Spring 2000

Metaphor and Metamorphosis

Joseph Cornell: Stargazing in the Cinema

Jodi Hauptman
Yale University Press, £25

I have long believed that collage – in all its guises, as construct and as construction – is the most important cultural idea of the twentieth century. Since Braque and Picasso’s first shifts from the flat surface to three dimensions in 1911-12, a revolution has spread ceaselessly through all areas of creativity.

Two artists who have been quietly exploring their own idiosyncratic connections to a world in flux have emerged from this heritage of the disparate and the dislocated: Candy Jernigan (1952-91) and Joseph Cornell (1903-72). While from different eras, their palettes of ephemera and urban detritus are similar. Superficially they are fellow travellers but under even cursory scrutiny they prove to be riding in different vehicles in distinctly separate atmospheres. Cornell is best known for his "shadow-boxes”, obsessional constructions of the exotic and the elliptical. Jernigan, unknown outside of the tiny universe of a New York so-called avant-garde (strangely all unnamed apart from her partner Philip Glass), has left a body of work comprising themed collections from her travels, objects assembled as matter-of-fact evidence, in journals, as drawings or as the things themselves.

Evidence: The Art of Candy Jernigan is a rose-tinted eulogy, lovingly written and designed (even using Jernigan’s rubber stamps for folios and chapter headings), beautifully printed and bound, and stuffed full of lavish full-colour reproductions. Sadly, it is over-pumped with a text reliant on anecdotal memories of her homely kookiness, an inheritance we’re informed, of the obligatory dysfunctional upbringing, as irrelevant as US TV soaps which trade on the same for an audience of the similar. When it comes to critical interpretation her supporters are mute.

An assured draughtsperson, her work has the knowing roughness of the stylistically adept illustrator, but it is highly derivative of Saul Steinberg and with echoes of the cod-Hockney dandies of late 1970s-early 1980s UK illustration. The "Evidence” sets, whether of travel, food, mathematics, psychology, and so on, are nothing more than arrangements of objects as specimens, hands-off trophies of the privileged drifter exposing the cold detachment of the spectator. Only in one area does she glimmer; her "Natural Evidence” series: studies of bugs, leaves and grasses show simple, honest and gently humorous drawings which suggest that a career as a natural history illustrator might have been a more apt journey for her.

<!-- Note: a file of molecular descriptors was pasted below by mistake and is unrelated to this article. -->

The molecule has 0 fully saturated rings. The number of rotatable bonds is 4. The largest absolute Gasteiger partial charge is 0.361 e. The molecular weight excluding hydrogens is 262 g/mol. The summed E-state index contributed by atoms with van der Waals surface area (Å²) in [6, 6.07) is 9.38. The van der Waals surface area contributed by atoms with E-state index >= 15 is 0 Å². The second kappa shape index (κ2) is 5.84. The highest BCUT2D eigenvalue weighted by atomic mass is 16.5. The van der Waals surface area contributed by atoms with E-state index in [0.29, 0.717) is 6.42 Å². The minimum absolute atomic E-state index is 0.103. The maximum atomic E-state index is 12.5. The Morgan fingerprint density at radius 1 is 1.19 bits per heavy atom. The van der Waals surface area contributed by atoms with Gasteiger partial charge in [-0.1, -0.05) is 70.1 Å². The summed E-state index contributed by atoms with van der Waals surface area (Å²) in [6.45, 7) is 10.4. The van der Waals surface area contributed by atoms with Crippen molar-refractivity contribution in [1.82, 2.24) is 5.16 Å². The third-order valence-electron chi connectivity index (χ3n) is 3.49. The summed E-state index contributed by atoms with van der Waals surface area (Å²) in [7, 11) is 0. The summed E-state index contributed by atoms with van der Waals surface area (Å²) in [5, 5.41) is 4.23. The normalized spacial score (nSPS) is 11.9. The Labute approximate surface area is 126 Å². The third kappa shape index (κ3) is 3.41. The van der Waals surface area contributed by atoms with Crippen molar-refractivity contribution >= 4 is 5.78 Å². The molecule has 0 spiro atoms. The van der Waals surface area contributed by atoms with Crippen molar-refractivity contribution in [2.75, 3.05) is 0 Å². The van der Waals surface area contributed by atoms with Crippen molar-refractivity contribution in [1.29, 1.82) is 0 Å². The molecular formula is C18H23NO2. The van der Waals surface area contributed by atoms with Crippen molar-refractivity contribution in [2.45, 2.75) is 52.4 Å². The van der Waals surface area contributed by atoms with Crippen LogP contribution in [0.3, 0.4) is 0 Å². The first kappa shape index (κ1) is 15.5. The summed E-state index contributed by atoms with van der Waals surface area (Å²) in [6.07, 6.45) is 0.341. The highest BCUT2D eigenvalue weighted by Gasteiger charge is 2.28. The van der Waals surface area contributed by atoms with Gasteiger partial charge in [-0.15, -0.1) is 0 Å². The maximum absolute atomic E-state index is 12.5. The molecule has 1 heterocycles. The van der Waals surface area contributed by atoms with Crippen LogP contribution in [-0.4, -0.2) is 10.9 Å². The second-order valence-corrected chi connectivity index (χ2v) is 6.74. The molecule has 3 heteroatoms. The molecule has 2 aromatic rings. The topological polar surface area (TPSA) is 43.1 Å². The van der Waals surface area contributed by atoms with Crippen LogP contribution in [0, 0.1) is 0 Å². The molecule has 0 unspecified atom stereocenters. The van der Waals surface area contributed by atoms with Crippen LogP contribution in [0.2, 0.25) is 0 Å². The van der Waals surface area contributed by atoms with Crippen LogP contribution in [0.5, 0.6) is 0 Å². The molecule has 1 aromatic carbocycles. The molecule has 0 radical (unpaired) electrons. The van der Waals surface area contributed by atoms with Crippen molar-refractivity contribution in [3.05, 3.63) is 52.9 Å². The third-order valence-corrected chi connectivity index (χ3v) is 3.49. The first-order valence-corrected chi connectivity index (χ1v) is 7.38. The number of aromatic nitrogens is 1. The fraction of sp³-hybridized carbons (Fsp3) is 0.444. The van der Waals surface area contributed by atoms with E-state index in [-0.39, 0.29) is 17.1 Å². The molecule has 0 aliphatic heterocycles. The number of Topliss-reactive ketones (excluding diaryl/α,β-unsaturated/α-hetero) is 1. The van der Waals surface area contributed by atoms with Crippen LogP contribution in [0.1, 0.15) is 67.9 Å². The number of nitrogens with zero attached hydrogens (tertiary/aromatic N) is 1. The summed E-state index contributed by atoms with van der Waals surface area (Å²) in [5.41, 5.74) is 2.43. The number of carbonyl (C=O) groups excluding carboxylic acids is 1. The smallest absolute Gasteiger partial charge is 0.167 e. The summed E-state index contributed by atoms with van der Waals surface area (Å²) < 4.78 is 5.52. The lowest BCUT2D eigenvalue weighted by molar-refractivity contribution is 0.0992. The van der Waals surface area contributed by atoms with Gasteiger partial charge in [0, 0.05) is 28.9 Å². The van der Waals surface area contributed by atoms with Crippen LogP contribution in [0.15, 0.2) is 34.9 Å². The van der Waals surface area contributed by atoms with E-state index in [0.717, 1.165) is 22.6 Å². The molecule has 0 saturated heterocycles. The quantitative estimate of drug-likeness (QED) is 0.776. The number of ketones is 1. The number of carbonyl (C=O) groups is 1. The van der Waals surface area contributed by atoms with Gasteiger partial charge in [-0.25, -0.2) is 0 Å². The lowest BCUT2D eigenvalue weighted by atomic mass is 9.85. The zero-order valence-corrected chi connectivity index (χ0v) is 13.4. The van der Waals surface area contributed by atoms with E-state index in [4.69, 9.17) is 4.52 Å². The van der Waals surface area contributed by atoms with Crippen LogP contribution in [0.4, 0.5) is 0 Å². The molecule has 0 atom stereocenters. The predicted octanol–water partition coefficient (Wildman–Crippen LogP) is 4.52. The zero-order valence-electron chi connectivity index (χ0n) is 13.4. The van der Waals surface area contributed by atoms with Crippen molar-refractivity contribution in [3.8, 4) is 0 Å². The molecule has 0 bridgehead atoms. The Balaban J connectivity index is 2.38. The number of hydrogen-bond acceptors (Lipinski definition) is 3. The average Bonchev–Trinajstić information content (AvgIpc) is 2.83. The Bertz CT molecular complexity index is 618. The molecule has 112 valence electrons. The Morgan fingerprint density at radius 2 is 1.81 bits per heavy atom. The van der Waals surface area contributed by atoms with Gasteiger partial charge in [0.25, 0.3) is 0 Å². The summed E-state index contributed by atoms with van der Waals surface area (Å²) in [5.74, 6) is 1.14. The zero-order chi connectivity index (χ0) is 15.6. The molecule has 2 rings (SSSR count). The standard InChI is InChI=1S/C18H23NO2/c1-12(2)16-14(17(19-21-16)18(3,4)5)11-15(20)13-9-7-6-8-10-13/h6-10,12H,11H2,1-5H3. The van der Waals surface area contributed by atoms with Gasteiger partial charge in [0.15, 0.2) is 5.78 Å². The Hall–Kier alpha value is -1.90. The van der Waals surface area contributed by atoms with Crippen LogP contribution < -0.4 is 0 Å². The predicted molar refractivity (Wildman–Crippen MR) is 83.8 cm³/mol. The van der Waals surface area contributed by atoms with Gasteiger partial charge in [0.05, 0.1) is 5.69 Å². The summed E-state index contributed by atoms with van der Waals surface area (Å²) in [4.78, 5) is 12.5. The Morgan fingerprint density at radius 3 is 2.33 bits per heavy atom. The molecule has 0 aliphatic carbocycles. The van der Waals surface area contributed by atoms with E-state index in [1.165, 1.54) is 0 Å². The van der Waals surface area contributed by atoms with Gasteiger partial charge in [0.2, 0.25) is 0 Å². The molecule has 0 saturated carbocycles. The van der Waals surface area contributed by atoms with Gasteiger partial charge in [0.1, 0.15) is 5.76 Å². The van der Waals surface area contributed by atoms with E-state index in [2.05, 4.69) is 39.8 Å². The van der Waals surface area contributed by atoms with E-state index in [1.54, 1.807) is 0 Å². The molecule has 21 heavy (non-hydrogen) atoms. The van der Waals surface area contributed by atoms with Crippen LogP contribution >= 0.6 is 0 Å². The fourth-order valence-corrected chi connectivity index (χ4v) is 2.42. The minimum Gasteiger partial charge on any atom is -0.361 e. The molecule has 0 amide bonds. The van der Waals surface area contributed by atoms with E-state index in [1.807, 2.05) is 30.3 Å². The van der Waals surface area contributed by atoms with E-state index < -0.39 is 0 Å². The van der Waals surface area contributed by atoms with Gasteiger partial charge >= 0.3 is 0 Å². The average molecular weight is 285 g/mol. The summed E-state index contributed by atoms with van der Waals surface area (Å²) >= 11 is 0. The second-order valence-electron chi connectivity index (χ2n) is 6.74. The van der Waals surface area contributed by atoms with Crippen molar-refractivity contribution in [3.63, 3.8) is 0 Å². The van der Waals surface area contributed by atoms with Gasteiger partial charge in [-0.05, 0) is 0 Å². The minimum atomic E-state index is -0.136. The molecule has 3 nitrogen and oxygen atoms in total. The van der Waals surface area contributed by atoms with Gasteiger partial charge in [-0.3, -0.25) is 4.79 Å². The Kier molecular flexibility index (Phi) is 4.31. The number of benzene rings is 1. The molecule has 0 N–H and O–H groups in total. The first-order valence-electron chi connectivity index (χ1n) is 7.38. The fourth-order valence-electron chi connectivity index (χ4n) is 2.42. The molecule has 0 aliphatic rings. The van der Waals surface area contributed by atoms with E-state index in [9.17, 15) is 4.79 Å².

At its worst this tome is an unnecessary, chatty, coffee-table curiosity, in which editorial discernment is as mysterious as content. No doubt her pool of friends will treasure this souvenir, murmuring agreement with each effusive claim for her "witty and astoundingly resonant works of art” and "her one-of-

a-kind talent”. They should consider that

the absence of analysis is due to the fact that Jernigan’s work is actually thin and that she was merely a featherweight. What you see is all you get.

Joseph Cornell: Stargazing in the Cinema is similarly celebratory but in this instance justifiably so, as Jodi Hauptman’s interpretative readings reveal an artist whose mastery of his mediums is matched by metaphoric understanding, poetic composition, mathematical wit and, in his explorations of the fabulous and evanescent, a genuine passion.

Hauptman concentrates on Cornell’s "cinematic imagination” and the correlations between his methods of accumulation and juxtaposition in the box and collage works, and those used in his "portrait-homage” films featuring untouchable woman-child icons of dance, opera and film, including Hedy Lamarr, Lauren Bacall and Marilyn Monroe.

Offering provocative observations on Cornell’s rebus-like mind and his pioneering developments in the compilation film form, Hauptman discusses his startlingly abrupt changes in time, sequence and events, the splicing of film upside down and in reverse, the stutterings of typographical intrusions flashing up as blurs, alluding to his innovations in film as pre-empting the

fast edit of TV commercials and the pop video. Similarly, she proposes that his considered use of repetition anticipates Warhol, as does his practice of projecting films at slow speeds, pre-dating the

slowed down Hitchcock and Scorsese samples of Turner Prize winner Douglas Gordon by some 50 years.

Both artists offer us the tactile world of material things: Jernigan merely recreating objects as or in actuality; Cornell presenting the objects metamorphosed within mysterious associations of fugitive image clusters. Both books expose the differences in depth, ambition and meaning between the two. As Jernigan toys with the illusion of the real, Cornell immerses us in the depiction of incongruous worlds beyond reality. Utopia Parkway calls.

First published in Eye no. 35 vol. 9, 2000

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